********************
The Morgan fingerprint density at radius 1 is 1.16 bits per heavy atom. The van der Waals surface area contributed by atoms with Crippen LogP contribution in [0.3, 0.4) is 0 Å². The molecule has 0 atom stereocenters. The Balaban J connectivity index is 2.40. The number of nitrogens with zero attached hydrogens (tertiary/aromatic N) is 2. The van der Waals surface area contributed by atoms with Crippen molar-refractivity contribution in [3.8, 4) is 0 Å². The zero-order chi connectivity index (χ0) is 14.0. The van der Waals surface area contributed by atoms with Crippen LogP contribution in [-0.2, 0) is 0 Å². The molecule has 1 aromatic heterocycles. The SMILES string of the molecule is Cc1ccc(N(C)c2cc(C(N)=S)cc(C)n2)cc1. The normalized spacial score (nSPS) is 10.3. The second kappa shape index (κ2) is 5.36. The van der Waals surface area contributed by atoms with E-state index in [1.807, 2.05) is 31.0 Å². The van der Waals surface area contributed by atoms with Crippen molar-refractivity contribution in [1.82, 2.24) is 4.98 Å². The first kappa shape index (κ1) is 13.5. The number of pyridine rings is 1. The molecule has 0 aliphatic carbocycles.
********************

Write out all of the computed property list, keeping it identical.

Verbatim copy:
The Morgan fingerprint density at radius 1 is 1.16 bits per heavy atom. The van der Waals surface area contributed by atoms with Crippen LogP contribution in [0.3, 0.4) is 0 Å². The molecule has 0 atom stereocenters. The Balaban J connectivity index is 2.40. The number of nitrogens with zero attached hydrogens (tertiary/aromatic N) is 2. The van der Waals surface area contributed by atoms with Crippen molar-refractivity contribution in [3.8, 4) is 0 Å². The zero-order chi connectivity index (χ0) is 14.0. The van der Waals surface area contributed by atoms with Crippen LogP contribution in [-0.2, 0) is 0 Å². The molecule has 1 aromatic heterocycles. The SMILES string of the molecule is Cc1ccc(N(C)c2cc(C(N)=S)cc(C)n2)cc1. The normalized spacial score (nSPS) is 10.3. The second kappa shape index (κ2) is 5.36. The van der Waals surface area contributed by atoms with E-state index in [1.807, 2.05) is 31.0 Å². The van der Waals surface area contributed by atoms with Crippen molar-refractivity contribution in [1.82, 2.24) is 4.98 Å². The first kappa shape index (κ1) is 13.5. The number of pyridine rings is 1. The molecule has 0 aliphatic carbocycles.